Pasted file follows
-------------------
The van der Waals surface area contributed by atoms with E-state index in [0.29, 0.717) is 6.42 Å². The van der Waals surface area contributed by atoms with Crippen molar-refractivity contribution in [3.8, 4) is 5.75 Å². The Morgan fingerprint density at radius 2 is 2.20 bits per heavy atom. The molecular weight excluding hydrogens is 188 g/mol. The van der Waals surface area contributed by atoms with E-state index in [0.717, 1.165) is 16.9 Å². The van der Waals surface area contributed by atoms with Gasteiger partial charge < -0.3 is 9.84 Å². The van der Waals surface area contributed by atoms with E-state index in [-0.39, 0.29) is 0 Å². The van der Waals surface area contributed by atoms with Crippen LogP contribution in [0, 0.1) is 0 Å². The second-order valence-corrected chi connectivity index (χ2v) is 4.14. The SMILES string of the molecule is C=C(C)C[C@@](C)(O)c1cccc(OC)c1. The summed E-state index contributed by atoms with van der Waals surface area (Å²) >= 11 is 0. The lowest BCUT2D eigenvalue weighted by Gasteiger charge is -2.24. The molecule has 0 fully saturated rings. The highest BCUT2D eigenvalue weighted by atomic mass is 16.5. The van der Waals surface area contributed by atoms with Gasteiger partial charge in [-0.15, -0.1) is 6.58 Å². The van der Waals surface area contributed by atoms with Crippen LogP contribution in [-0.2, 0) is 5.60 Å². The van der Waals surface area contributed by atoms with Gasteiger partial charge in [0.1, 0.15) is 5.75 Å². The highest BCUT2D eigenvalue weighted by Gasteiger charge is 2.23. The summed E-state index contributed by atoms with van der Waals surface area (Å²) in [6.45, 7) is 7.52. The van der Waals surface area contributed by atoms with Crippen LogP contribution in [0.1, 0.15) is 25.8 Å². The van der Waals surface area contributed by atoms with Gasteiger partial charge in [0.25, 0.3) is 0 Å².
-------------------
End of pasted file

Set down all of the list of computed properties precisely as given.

The van der Waals surface area contributed by atoms with E-state index in [0.29, 0.717) is 6.42 Å². The van der Waals surface area contributed by atoms with Crippen molar-refractivity contribution in [3.8, 4) is 5.75 Å². The Morgan fingerprint density at radius 2 is 2.20 bits per heavy atom. The molecular weight excluding hydrogens is 188 g/mol. The van der Waals surface area contributed by atoms with E-state index in [0.717, 1.165) is 16.9 Å². The van der Waals surface area contributed by atoms with Gasteiger partial charge < -0.3 is 9.84 Å². The van der Waals surface area contributed by atoms with E-state index in [-0.39, 0.29) is 0 Å². The van der Waals surface area contributed by atoms with Crippen LogP contribution in [0, 0.1) is 0 Å². The second-order valence-corrected chi connectivity index (χ2v) is 4.14. The SMILES string of the molecule is C=C(C)C[C@@](C)(O)c1cccc(OC)c1. The summed E-state index contributed by atoms with van der Waals surface area (Å²) >= 11 is 0. The lowest BCUT2D eigenvalue weighted by Gasteiger charge is -2.24. The molecule has 0 fully saturated rings. The highest BCUT2D eigenvalue weighted by atomic mass is 16.5. The van der Waals surface area contributed by atoms with Gasteiger partial charge in [-0.15, -0.1) is 6.58 Å². The van der Waals surface area contributed by atoms with Crippen LogP contribution in [-0.2, 0) is 5.60 Å². The van der Waals surface area contributed by atoms with Gasteiger partial charge in [0.1, 0.15) is 5.75 Å². The highest BCUT2D eigenvalue weighted by Gasteiger charge is 2.23. The summed E-state index contributed by atoms with van der Waals surface area (Å²) in [6.45, 7) is 7.52. The van der Waals surface area contributed by atoms with Crippen LogP contribution in [0.1, 0.15) is 25.8 Å². The van der Waals surface area contributed by atoms with Gasteiger partial charge in [0.25, 0.3) is 0 Å².